Mahurin Honors College Capstone Experience/Thesis Projects



Document Type



Previous studies have shown that people use environmental cues to identify the intentions of others with whom they interact. This study sought to examine how an observer’s incidental memory for strangers was influenced by the emotional expression displayed by the stranger as well as the type of action in which the stranger was involved. Incidental memory was assessed using a memory task that first asked observers to view a series of faces (“targets”) that were each paired with an action. Later, observers were asked if they recognized previously viewed targets amongst novel targets. Incidental memory tasks are used to investigate whether or not observers (a) recognize where they had seen targets that they had been exposed to earlier (a.k.a. source memory) and (b) recognize the details that are idiosyncratic to a given target (e.g., facial expression, behavior within their environment, etc.). Overall, as expected in an incidental memory task, observers displayed a source memory advantage for novel targets that were not originally presented. Inconsistent with previous research, observers’ memory for the targets was not greatly impacted by the nature of the activity that they were involved in during the early phase of the experiment (e.g., deed or misdeed). However, the emotional expression displayed by the target did have a substantial influence on the observer’s ability to recognize the target. Specifically, observers recognized targets the best when they had been previously seen displaying negative emotions. In addition, although prior research suggests that individuals who perform good deeds are not readily recognized relative to those who perform bad deeds, observers were far superior at recognizing targets that performed good deeds but that also expressed negative emotions. The inconsistency between the target’s emotional expression and action may have strengthened the observer’s representation of the target, suggesting that observers may be more sensitive to the actions performed by others if ill-intentions are perceived through their emotional displays.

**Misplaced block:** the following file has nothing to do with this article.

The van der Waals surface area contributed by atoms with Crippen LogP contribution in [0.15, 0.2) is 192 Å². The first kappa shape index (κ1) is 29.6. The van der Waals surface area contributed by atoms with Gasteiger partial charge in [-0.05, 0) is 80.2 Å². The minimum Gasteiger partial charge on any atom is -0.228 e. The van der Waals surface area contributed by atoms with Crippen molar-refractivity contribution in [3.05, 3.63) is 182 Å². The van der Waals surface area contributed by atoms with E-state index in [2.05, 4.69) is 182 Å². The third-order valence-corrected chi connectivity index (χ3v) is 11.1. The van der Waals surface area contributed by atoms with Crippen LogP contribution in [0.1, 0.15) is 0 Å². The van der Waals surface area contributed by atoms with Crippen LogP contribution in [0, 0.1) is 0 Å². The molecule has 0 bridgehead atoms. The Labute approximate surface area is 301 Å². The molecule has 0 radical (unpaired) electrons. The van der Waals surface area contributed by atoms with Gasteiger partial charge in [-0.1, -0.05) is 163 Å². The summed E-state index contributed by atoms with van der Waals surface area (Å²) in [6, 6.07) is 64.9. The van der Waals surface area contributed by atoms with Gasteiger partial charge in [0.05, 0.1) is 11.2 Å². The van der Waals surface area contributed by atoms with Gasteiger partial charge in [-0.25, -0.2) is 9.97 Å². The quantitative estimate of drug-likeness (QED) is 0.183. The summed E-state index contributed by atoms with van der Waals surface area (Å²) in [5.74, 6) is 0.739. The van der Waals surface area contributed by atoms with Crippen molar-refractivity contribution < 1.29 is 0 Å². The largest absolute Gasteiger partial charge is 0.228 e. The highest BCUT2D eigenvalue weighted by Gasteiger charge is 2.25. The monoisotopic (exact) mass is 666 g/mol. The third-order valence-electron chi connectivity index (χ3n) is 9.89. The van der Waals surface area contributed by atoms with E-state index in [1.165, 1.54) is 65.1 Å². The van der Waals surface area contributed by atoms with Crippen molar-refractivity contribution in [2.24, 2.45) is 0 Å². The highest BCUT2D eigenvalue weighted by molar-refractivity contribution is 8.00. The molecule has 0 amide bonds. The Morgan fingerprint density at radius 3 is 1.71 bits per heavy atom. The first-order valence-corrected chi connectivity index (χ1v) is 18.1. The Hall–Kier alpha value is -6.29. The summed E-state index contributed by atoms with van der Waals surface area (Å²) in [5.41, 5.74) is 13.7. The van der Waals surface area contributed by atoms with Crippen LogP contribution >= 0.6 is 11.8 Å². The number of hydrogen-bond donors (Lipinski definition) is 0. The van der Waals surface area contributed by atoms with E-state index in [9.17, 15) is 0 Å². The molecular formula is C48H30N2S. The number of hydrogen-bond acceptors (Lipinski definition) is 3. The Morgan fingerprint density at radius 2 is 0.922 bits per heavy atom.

Advisor(s) or Committee Chair

Professor Andrew Mienaltowski



Included in

Psychology Commons